Favorite Podcasts of 2021

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Too Long, Didn’t Watch

From famous (to me and other tv nerds) Rolling Stone Chief TV Critic Alan Sepinwall comes a podcast that interviews celebrities who have never watched popular tv shows. They view the pilot and finale episode of the series and have hilarious discussions with Sepinwall about their opinions and predictions.

With great combinations like Lena Dunham watching Cheers, Jon Hamm watching Gossip Girl, and Alison Brie watching Game of Thrones, it’s wildly entertaining and addicting. I’ve heard rumors of a Season 2, but nothing announced yet.

The Plot Thickens, from TCM

If you’re a listener of A Podcast for Creatives, or follow me on Instagram, it’s likely you’ve already heard me gush over this documentary-style audio series about movies and the people who make them.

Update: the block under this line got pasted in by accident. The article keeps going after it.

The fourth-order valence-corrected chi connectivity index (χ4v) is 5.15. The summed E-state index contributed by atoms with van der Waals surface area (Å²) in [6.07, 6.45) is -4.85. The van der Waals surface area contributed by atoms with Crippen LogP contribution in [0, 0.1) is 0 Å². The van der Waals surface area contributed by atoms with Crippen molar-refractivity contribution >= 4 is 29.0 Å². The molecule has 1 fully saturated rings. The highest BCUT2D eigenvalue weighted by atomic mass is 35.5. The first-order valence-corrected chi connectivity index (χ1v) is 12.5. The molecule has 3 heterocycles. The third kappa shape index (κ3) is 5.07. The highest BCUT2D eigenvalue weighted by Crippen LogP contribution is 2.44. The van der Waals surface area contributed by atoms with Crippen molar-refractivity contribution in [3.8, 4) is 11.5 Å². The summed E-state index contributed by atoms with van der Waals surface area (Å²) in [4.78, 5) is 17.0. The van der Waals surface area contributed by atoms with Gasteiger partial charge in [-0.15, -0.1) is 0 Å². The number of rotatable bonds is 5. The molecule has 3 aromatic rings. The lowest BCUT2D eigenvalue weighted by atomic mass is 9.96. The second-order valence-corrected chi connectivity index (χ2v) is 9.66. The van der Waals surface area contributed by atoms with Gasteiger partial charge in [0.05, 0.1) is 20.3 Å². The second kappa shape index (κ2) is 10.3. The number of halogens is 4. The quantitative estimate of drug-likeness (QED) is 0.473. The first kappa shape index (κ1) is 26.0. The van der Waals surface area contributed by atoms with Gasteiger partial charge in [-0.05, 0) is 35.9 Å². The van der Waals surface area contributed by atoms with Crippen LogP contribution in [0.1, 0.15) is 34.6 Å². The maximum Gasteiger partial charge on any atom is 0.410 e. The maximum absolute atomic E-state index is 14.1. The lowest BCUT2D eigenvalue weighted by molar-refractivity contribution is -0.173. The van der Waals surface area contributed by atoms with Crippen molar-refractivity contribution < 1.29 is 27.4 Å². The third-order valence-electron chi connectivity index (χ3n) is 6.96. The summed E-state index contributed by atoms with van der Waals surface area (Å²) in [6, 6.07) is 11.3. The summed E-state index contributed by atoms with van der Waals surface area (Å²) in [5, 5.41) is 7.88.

Season 1 focused on filmmaker Peter Bogdanovich, whom I knew little about, and his story was fascinating. I skipped over Season 2, only because I couldn’t wait to start Season 3, dedicated to Lucille Ball.

As a life-long fan of Lucy, I thought I knew all there was to know, but The Plot Thickens proved me wrong and delighted me along the way.

The quality of this podcast is in a class of its own—so good that I almost wish they charged for it. I can’t wait to see what’s to come in Season 4 and beyond.

Armchair Expert